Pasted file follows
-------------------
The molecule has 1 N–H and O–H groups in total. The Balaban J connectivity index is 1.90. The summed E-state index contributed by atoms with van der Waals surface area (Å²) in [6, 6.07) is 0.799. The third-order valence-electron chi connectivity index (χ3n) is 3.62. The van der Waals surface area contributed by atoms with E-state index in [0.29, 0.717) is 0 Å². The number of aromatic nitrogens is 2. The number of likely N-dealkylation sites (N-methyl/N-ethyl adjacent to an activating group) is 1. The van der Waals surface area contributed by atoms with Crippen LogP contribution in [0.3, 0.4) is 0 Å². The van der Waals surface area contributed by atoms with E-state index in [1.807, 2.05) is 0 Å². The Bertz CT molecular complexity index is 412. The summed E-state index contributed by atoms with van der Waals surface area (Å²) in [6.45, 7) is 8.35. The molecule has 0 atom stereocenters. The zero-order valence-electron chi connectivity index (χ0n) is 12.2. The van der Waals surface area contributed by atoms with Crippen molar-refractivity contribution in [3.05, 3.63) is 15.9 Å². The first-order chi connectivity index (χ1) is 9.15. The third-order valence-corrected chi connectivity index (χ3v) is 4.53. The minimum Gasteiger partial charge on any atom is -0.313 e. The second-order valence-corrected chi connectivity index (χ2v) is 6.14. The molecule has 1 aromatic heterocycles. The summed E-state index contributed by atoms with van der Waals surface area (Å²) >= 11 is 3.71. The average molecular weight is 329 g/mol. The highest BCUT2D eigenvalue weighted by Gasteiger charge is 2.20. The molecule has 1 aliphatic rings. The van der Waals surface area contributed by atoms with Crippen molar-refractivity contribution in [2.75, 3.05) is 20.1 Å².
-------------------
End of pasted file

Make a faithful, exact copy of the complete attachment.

The molecule has 1 N–H and O–H groups in total. The Balaban J connectivity index is 1.90. The summed E-state index contributed by atoms with van der Waals surface area (Å²) in [6, 6.07) is 0.799. The third-order valence-electron chi connectivity index (χ3n) is 3.62. The van der Waals surface area contributed by atoms with E-state index in [0.29, 0.717) is 0 Å². The number of aromatic nitrogens is 2. The number of likely N-dealkylation sites (N-methyl/N-ethyl adjacent to an activating group) is 1. The van der Waals surface area contributed by atoms with Crippen LogP contribution in [0.3, 0.4) is 0 Å². The van der Waals surface area contributed by atoms with E-state index in [1.807, 2.05) is 0 Å². The Bertz CT molecular complexity index is 412. The summed E-state index contributed by atoms with van der Waals surface area (Å²) in [6.45, 7) is 8.35. The molecule has 0 atom stereocenters. The zero-order valence-electron chi connectivity index (χ0n) is 12.2. The van der Waals surface area contributed by atoms with Crippen molar-refractivity contribution in [3.05, 3.63) is 15.9 Å². The first-order chi connectivity index (χ1) is 9.15. The third-order valence-corrected chi connectivity index (χ3v) is 4.53. The minimum Gasteiger partial charge on any atom is -0.313 e. The second-order valence-corrected chi connectivity index (χ2v) is 6.14. The molecule has 1 aromatic heterocycles. The summed E-state index contributed by atoms with van der Waals surface area (Å²) >= 11 is 3.71. The average molecular weight is 329 g/mol. The highest BCUT2D eigenvalue weighted by Gasteiger charge is 2.20. The molecule has 1 aliphatic rings. The van der Waals surface area contributed by atoms with Crippen molar-refractivity contribution in [2.75, 3.05) is 20.1 Å².